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World’s First Female “Penis” Found, in Cave-Dwelling Bugs

Four new species of cave insects in Brazil have sex-reversed genitalia, a “completely astonishing” discovery, scientists say.

January 26, 2014: Riding Rio Roosevelt’s Rapids, Sliding Headfirst at 90 MPH and More

Join radio host Boyd Matson and his guests as they paddle Class V rapids on the River of Doubt, hand cycle the length of the Americas, investigate deaths from common drugs, preserve lions’ disappearing prides, slide headfirst down an icy track at 90 miles per hour, and reconcile the future and the past in the Amazon Rainforest.

New Species of River Dolphin: Freshwater Species of the Week

Scientists in Brazil proposed a new species of river dolphin this week, the first such designation for the highly endangered group in a century. The proposed new species of river dolphin, the Araguaian boto (Inia araguaiaensis), was found in the Araguaia River Basin in central Brazil. The marine mammals were found to be isolated from other…

New Tapir Discovered—One of Biggest Mammals Found This Century

Talk about a big discovery—a new tapir has been found in the Amazon, the largest land mammal discovered in recent history, a new study says.

New Discovery: Porcupine Species Identified in Brazil

The prickly animal is now the seventh species of prehensile-tailed porcupine, according to the study.

December 1, 2013: Running the Amazon from New Source to Sea, Fact Checking Thanksgiving and More

This week on National Geographic Weekend radio show, join host Boyd Matson, as he and his guests paddle the length of the Amazon River, see Jerusalem through the eyes of its citizens, debunk Thanksgiving’s creation myths, and taking selfies with tigers.

A New Species of Wild Cat Found Prowling Brazilian Forests and Grasslands

Hiding in plain sight, researchers have discovered that a wild cat called the tigrina is actually two separate species.

Refugees in our own Country: The Plight of the Guarani

Fate of the Jaguar: A Conversation with Panthera’s Dr. Howard Quigley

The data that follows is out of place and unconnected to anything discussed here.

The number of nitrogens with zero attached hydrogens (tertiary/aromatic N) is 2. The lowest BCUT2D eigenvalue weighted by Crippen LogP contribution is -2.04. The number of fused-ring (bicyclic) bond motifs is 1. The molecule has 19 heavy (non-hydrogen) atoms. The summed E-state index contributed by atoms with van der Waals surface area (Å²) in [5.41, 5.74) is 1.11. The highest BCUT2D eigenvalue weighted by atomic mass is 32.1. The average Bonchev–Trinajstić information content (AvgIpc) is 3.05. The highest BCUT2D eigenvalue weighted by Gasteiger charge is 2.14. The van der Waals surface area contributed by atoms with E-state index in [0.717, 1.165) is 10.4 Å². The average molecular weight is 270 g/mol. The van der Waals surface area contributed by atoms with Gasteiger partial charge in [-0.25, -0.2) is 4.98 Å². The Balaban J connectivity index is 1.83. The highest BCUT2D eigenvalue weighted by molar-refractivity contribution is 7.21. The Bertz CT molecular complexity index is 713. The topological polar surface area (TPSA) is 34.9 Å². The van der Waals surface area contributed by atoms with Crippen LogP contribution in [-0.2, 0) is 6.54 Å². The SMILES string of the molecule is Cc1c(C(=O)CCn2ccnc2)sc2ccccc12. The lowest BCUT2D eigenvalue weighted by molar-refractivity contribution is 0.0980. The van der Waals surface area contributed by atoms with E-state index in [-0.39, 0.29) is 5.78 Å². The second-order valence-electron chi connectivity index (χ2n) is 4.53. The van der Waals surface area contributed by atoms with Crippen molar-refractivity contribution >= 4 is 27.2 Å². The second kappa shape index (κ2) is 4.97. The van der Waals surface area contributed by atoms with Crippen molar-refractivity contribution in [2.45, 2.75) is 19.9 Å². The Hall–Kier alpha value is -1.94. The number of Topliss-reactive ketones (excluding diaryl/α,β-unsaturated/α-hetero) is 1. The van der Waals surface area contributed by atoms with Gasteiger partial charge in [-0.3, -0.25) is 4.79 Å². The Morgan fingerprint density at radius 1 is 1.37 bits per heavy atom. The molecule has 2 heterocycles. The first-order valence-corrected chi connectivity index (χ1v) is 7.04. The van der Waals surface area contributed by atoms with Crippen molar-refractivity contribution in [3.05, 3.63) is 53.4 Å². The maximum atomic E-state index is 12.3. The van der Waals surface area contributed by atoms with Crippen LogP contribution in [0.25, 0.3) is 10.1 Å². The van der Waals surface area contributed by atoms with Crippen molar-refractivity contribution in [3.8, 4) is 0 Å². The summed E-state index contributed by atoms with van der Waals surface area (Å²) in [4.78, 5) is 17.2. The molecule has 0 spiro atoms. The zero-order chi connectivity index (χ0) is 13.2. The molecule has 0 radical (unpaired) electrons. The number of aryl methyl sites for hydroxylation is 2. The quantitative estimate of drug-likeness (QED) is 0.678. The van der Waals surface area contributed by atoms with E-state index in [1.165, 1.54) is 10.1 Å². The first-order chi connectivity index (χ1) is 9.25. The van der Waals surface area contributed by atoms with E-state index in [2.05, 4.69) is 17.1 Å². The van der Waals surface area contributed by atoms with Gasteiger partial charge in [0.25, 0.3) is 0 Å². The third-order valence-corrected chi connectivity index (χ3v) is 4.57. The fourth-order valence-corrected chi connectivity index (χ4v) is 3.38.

News Watch Contributor Dr. Jordan Schaul interviews Dr. Howard Quigley of Panthera about the status of the jaguar. Like many apex predators the jaguar serves as a national symbol for multiple countries, where it is revered as a most powerful and stealthy predator. The iconic wild felid is a member of the pantherine lineage of…

New Species of Giant Air-Breathing Fish: Freshwater Species of the Week

Water Currents previously reported on Donald Stewart‘s ongoing efforts to reclassify a giant Amazonian fish as representing several distinct species. The work of the fish biologist at the SUNY College of Environmental Science and Forestry (ESF) is supported in part by National Geographic. Stewart’s latest work has just been published in the journal Copeia, and marks…

August 18, 2013: Saving Children in Ethiopia, Reigning In Our Sweet Tooth, and More

This week, we stop an ancient Ethiopian curse, then we explore Iran using century-old images, and finally, we power homes using gas from human waste.

Where Brazilians Love to Shop (Hint: Not in Brazil)

Anyone who’s ever gone on vacation in a country with cheap prices has heard some variation of the following advice: go with your suitcases empty. Buy everything there and then bring it all back. Favorable exchange rates and developing economies can make everything cheap, much cheaper than you’d find back home.

But there’s a strange way it’s playing out in Brazil. Rather than heading to Cambodia, China, or Bangladesh where many low-cost consumer goods are made, young Brazilians are heading to the United States.

July 28, 2013: Riding Horseback From Canada To Brazil, Walking Silently For 17 Years, and More

This week, we ride from Calgary to Brazil, relying on the kindness of strangers, then we forego motorized vehicles for 22 years while maintaining a vow of silence, and finally, we get some hiking tips from the best hiker in the world.

Tiny New Catfish Species: Freshwater Species of the Week

We’ve written before in Water Currents how scientists project that there are many species of freshwater fish yet to be described. Now, scientists have published a report in the journal Zookeys about a new species of catfish, one so tiny that it is among the smallest in the group. Scientists found it in the waters of Rio…

The moving story of an uncontacted Amazonian Indian on the run in the rainforest

  His name means “Hawk” in his language. Yet even with the acuity of vision the moniker suggests, Karapiru could not have foreseen thetragedy that befell his people, the Awá tribe of northeastern Brazil. He could never have imagined the day that he would flee for his life far into the rainforest, a shotgun pellet burning…